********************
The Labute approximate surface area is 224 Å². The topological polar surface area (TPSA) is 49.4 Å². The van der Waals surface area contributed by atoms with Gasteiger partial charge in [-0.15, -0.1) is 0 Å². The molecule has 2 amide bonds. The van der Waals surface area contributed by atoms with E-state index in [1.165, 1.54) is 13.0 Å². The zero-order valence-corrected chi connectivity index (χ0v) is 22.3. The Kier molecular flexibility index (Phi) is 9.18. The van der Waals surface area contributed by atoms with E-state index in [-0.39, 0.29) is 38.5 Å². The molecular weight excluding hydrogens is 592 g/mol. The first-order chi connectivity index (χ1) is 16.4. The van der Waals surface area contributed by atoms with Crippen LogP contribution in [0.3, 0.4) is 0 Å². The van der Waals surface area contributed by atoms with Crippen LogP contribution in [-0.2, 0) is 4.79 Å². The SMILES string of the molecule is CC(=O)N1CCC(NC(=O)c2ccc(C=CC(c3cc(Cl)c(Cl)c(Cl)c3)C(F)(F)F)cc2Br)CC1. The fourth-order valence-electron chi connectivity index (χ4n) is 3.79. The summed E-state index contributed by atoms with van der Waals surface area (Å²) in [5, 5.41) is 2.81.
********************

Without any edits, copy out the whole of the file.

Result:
The Labute approximate surface area is 224 Å². The topological polar surface area (TPSA) is 49.4 Å². The van der Waals surface area contributed by atoms with Gasteiger partial charge in [-0.15, -0.1) is 0 Å². The molecule has 2 amide bonds. The van der Waals surface area contributed by atoms with E-state index in [1.165, 1.54) is 13.0 Å². The zero-order valence-corrected chi connectivity index (χ0v) is 22.3. The Kier molecular flexibility index (Phi) is 9.18. The van der Waals surface area contributed by atoms with E-state index in [-0.39, 0.29) is 38.5 Å². The molecular weight excluding hydrogens is 592 g/mol. The first-order chi connectivity index (χ1) is 16.4. The van der Waals surface area contributed by atoms with Crippen LogP contribution in [0.3, 0.4) is 0 Å². The van der Waals surface area contributed by atoms with Crippen LogP contribution in [-0.2, 0) is 4.79 Å². The SMILES string of the molecule is CC(=O)N1CCC(NC(=O)c2ccc(C=CC(c3cc(Cl)c(Cl)c(Cl)c3)C(F)(F)F)cc2Br)CC1. The fourth-order valence-electron chi connectivity index (χ4n) is 3.79. The summed E-state index contributed by atoms with van der Waals surface area (Å²) in [5, 5.41) is 2.81.